Tho' the Roman eagle shadow thee, tho' the gathering enemy narrow thee,
Thou shalt wax and he shall dwindle, thou shalt be the mighty one yet!
Thine the liberty, thine the glory, thine the deeds to be celebrated,
Thine the myriad-rolling ocean, light and shadow illimitable,
Thine the lands of lasting summer, many-blossoming Paradises,
Thine the North and thine the South and thine the battle-thunder of God."
So they chanted: how shall Britain light upon auguries happier?
So they chanted in the darkness, and there cometh a victory now.

Hear Icenian, Catieuchlanian, hear Coritanian, Trinobant!
Me the wife of rich Prasutagus, me the lover of liberty,
Me they seized and me they tortured, me they lash'd and humiliated,
Me the sport of ribald Veterans, mine of ruffian violators!
See they sit, they hide their faces, miserable in ignominy!
Wherefore in me burns an anger, not by blood to be satiated.
Lo the palaces and the temple, lo the colony Camulodune!
There they ruled, and thence they wasted all the flourishing territory,
Thither at their will they haled the yellow-ringleted Britoness--
Bloodily, bloodily fall the battle-axe, unexhausted, inexorable.
Shout Icenian, Catieuchlanian, shout Coritanian, Trinobant,
Till the victim hear within and yearn to hurry precipitously
Like the leaf in a roaring whirlwind, like the smoke in a hurricane whirl'd.
Lo the colony, there they rioted in the city of Cunobeline!
There they drank in cups of emerald, there at tables of ebony lay,
Rolling on their purple couches in their tender effeminacy.
There they dwelt and there they rioted; there--there--they dwell no more.
Burst the gates, and burn the palaces, break the works of the statuary,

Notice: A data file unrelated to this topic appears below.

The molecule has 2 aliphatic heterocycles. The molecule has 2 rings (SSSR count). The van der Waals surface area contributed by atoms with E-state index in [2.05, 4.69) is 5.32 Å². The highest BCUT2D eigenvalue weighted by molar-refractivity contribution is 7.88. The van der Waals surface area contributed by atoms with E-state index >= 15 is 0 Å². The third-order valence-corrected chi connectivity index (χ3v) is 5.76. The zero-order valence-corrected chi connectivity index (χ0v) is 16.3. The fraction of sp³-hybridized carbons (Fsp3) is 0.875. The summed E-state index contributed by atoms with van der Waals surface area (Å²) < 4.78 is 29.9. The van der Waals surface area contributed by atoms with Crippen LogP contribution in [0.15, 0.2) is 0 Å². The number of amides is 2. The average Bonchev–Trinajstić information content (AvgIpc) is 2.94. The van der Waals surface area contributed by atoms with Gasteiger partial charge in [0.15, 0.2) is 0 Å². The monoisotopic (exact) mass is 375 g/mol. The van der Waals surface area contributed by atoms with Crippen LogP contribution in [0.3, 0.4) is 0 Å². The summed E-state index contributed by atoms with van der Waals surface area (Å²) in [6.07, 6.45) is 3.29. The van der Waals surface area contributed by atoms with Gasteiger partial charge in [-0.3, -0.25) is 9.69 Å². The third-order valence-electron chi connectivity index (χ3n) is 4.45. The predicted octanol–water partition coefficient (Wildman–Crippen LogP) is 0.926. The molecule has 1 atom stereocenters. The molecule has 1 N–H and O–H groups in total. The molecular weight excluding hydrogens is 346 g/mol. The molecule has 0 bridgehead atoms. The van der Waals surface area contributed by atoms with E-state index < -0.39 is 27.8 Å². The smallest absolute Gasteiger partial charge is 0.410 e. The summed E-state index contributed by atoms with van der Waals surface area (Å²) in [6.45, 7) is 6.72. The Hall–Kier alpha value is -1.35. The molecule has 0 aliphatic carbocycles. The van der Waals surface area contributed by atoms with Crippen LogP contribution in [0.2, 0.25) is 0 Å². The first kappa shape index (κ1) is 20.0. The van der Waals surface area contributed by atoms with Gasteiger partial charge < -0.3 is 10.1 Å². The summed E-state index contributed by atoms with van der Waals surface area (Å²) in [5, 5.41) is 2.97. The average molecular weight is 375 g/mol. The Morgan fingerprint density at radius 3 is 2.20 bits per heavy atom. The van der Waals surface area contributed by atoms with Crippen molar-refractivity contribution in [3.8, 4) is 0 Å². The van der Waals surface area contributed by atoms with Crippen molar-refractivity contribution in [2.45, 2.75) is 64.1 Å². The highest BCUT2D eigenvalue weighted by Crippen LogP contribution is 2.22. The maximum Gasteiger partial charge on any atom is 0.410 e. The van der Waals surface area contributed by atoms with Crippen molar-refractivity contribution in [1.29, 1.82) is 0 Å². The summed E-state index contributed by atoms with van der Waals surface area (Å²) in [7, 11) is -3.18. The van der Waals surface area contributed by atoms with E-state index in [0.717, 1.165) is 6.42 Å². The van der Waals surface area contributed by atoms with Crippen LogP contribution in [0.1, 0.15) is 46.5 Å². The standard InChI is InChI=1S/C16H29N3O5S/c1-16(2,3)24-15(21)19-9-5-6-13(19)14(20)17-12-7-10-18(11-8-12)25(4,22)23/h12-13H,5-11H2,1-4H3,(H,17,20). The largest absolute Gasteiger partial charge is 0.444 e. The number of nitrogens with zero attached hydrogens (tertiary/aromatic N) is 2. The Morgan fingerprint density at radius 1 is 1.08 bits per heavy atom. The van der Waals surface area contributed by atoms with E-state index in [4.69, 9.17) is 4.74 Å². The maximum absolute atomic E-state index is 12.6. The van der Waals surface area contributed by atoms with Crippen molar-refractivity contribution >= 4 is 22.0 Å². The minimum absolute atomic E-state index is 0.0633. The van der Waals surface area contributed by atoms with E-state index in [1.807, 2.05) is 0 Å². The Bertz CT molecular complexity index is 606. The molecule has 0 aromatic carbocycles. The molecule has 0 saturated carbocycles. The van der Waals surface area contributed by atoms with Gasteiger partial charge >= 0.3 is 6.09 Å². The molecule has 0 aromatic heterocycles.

Take the hoary Roman head and shatter it, hold it abominable,
Cut the Roman boy to pieces in his lust and voluptuousness,
Lash the maiden into swooning, me they lash'd and humiliated,
Chop the breasts from off the mother, dash the brains of the little one out,
Up my Britons, on my chariot, on my chargers, trample them under us.'

So the Queen Boadicea, standing loftily charioted,
Brandishing in her hand a dart and rolling glances lioness-like,
Yell'd and shriek'd between her daughters in her fierce volubility.
Till her people all around the royal chariot agitated,
Madly dash'd the darts together, writhing barbarous lineaments,
Made the noise of frosty woodlands, when they shiver in January,
Roar'd as when the rolling breakers boom and blanch on the precipices,
Yell'd as when the winds of winter tear an oak on a promontory.
So the silent colony hearing her tumultuous adversaries
Clash the darts and on the buckler beat with rapid unanimous hand,
Thought on all her evil tyrannies, all her pitiless avarice,
Till she felt the heart within her fall and flutter tremulously,
Then her pulses at the clamoring of her enemy fainted away.
Out of evil evil flourishes, out of tyranny tyranny buds.
Ran the land with Roman slaughter, multitudinous agonies.
Perish'd many a maid and matron, many a valorous legionary.
Fell the colony, city, and citadel, London, Verulam, Camulodune.

Alfred, Lord Tennyson

Song lyrics by Steve McDonald


Boadicea, Boadicea, Boadicea,
Boadicea, Boadicea, Boadicea

Deep in the night, in a quiet place
I hear her voice, I see her face
All in a dream
She was the Warrior Queen.

Brought to war,
by the pain of her daughters
She vowed revenge,
and promised to slaughter
The enemy there
It was an honor affair.

Fight the foe, fight the foe
Sang the Warrior Queen
The lion looks proud...
in the shade of the tree
But the lioness hunts down the prey
The victor is she.

Boadicea, Boadicea

Across the land, her chariot sped
Burning London 20,000 dead
Feared and serene
The Iceni Queen

Though soon she would falter
Suetonius would reign
Forgotten victories are all that remain
Her voice they can hear
An echo from yesteryear.

Fight the foe, fight the foe
Sang the Warrior Queen
The lion looks proud...
in the shade of the tree
But the lioness hunts down the prey
The victor is she.

Across the land, her chariot sped
Burning London 20,000 dead
Feared and serene
The Iceni Queen

Though soon she would falter
Suetonius would reign
Forgotten victories are all that remain
Her voice they still hear
An echo from yesteryear.


Boadicea, Boadicea, Boadicea, Boadicea
The warrior queen
The warrior queen
The warrior queen
Boadicea, Boadicea
The warrior queen
Boadicea, Boadicea
The warrior queen

Deep in the night, She took her own life
Blessed with a smile and a tear
Though she had severed their dearest veins
None would ever forget, Boadicea.